Sex after Sixty-Five  

“No personal confession or revelation impends here, but these feelings in old folks are widely treated like a raunchy secret.” (From Roger Angell’s “This Old Man: Life in the Nineties.”)

In contrast to my usual posts on this site, there will be no personal revelations by me here either, other than to say that sex after sixty-five should not be a raunchy secret.

There it is. I’ve said the word!

Although I may have missed it, I don’t think that the word “sex” has been mentioned in any of the posts or comments for “Over 65”. Most surely, that doesn’t mean that there is an assumption of little sex over the age of sixty-five, does it? Or, that our bloggers and readers are not familiar with sex over the age of sixty-five? It also can’t be, can it, that we are still as prudish about sex as we might have been in our youth, before the “sexual revolution” of the 1960s? Even the famous Beatle’s song from that era, “When I’m 64”, did not even obliquely refer to sex at that age. Perhaps, though, there is an underlying fear of its actual or potential loss over time, kicking in the psychological defense mechanism of denial.

Whatever the reasons, let’s see if it is relevant to begin talking about sex over the age of sixty-five. Other than being paid for in the case of prostitution or companionship, sex doesn’t have any healthcare costs, and its benefits for health and well-being can be invaluable.

Interestingly enough, it seems that much of the useful research comes from outside of the USA. David Weeks, the former head of Old Age Psychology at the Royal Edinburgh Hospital, has spent three decades exploring the factors that contribute to elders looking and feeling younger than their chronological age. Some of his work is summarized in his book, Secrets of the Superyoung. Other related information I found on a recent trip to Canada in perusing Zoomer, the Canadian equivalent of the AARP magazine in the USA. In particular, the article Sex: The Good News About Aging, by Leanne Delap, summarizes a presentation Dr. Weeks made in the summer of 2013 at the British Psychological Society meeting.

Prior research from the 1950s had indicated that the frequency of sexual intercourse (for men) and enjoyment (for women) predicted longevity (see E. Palmore: Predictors of the Longevity Difference: a 25 year follow-up). This finding has apparently not been confirmed in recent years, but in our modern times, perhaps both frequency and enjoyment are a reasonable goal for both sexes.

Weeks concluded in his talk that there are quality of life benefits besides any quantity of life benefits:

 “Sexual satisfaction is a major contribution to quality of life, ranking at least as high as spiritual or religious commitment and other morale factors, so more positive attitudes towards mature sex should be vigorously promoted.”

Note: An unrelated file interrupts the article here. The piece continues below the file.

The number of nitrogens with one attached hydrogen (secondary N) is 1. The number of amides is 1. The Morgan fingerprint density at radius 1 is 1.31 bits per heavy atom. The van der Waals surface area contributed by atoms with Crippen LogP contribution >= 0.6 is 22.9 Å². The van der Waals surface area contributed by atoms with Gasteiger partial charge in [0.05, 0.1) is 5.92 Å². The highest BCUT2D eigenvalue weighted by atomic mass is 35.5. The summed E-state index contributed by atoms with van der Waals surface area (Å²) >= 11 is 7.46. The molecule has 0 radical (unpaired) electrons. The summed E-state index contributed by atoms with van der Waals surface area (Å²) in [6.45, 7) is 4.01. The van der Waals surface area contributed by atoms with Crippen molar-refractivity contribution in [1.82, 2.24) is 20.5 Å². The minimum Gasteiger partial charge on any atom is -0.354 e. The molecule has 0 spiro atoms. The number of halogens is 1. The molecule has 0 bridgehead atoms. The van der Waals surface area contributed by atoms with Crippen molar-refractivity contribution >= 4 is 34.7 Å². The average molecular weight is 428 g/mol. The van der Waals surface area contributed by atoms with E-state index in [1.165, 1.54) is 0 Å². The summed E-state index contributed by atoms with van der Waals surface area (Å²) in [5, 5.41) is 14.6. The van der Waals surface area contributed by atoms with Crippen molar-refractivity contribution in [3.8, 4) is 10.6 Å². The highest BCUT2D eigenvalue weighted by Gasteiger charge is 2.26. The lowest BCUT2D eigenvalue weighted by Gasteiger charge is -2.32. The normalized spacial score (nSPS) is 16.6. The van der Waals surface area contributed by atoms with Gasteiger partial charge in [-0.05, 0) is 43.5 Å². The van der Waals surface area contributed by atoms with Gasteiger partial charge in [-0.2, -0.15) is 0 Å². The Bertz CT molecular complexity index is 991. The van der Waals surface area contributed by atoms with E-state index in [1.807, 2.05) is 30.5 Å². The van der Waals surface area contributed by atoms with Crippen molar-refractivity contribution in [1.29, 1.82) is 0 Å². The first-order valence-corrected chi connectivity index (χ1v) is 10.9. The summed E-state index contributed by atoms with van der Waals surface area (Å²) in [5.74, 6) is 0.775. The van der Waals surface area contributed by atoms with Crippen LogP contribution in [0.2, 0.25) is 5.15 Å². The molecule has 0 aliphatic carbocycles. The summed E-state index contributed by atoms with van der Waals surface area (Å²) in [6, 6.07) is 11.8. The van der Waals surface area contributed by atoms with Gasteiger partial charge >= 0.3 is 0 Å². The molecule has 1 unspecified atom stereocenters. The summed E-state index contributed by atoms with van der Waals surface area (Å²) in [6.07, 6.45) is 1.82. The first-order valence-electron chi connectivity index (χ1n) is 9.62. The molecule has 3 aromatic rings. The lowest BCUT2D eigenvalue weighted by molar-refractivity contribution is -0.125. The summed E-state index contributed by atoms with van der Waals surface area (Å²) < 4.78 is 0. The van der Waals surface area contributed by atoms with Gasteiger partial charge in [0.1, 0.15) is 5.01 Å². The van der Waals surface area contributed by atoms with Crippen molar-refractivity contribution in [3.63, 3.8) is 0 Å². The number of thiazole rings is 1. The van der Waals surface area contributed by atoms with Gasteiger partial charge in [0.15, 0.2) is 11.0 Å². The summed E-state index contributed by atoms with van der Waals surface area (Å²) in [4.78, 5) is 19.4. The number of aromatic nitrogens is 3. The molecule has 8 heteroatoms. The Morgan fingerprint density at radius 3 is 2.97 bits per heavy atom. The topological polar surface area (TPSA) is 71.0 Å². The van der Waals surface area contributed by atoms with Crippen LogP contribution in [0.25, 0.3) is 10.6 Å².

How might healthy sexual relationships do this in the elderly? It naturally releases human growth hormone, which helps keep the skin elastic, with fewer wrinkles. It improves mood with the release of endorphins and oxytocin. It increases prolactin, which in turn helps sleep.

Whereas sex can be good for health, health can also be good – and necessary – for sex. As we age and health problems increase, these problems in health can reduce the pleasures of sex. Viagra and its medication relatives can help one particular problem in men, but many others don’t have such a ready solution.

Of course, there are risks and possible “side effects” to sex. Enjoyable sex in a long-term, committed relationship is the best situation. Good enough health in both partners for safe and enjoyable sex is important. More sexual intercourse seems better, and with orgasm, better yet. Presumably, though less researched, sexual intimacy other than intercourse can provide some of the same benefits.

As we age and get into our 80s and 90s, these are also social factors that are influential. Opportunities for intimate partners diminish, especially for women, who, as a group, live longer than men. Those of that age are increasingly using on-line dating services to increase opportunities. Perhaps, if intimacy is still not available for one reason or another, self-stimulation accompanied by memories of enjoyable intimate sex can have some benefits.

More research is needed. Awaiting that, ingenuity and patience may be necessary. Who knows, but maybe the sexually active of the eldest can teach the youngest something about the joys of sex.

If having sex with less-known and more partners, the elderly need to take some of the same precautions as those younger, even though the pregnancy risk is not present. That means men using condoms. That means checking for sexually transmitted diseases.

I wrote of the major questions and concerns of some of the products of the anti-aging industry in a prior post on this site. Now, I realized that sex wasn’t mentioned in the anti-aging products or by me in the blog. Perhaps it is because sex can be free and money usually not made off of it in the elderly, though to be sure, Pharma is peddling controversial treatments for “low T”, even to men much younger than 65.

Yet, it appears that good sex over the age of 65 may provide some sips from a fountain of youth. We should enjoy it, as we can, when we can.

H. Steven Moffic, M.D., 67, retired from clinical practice at 66. He was fondly deemed a “psychiatric gadfly” by the Chair of the Department of Psychiatry where he first trained. His book The Ethical Way: Challenges and Solutions for Managed Behavioral Healthcare, published in 1997, was the first extended discussion of the ethics of managed mental health care. In addition to his posts on Over 65, he blogs at Psychiatric Times as well.


22 Responses to “Sex after Sixty-Five  ”

  1. Steve Moffic

    My friend and colleague, Barry Blackwell, M.D., read this blog before he left the country to France “keeping an elderly eye on all the Mademoiselles!”, and asked me to post his comments:
    “When I enrolled in the Seminary (after his retirement from psychiatry) I told them I had given up medicine but not sex”.
    “Now that we have the Viagra genre of drugs there is every reason to believe that sexual activity is being prolonged into the upper decades and well past 65. I speak as an octogenarian. But what is odd is that the manufacturers of these drugs who advertise them heavily present us with visual images of much younger folks ‘waiting for the right moment’. Perhaps, unusually for these masters of greed, they are missing a market?”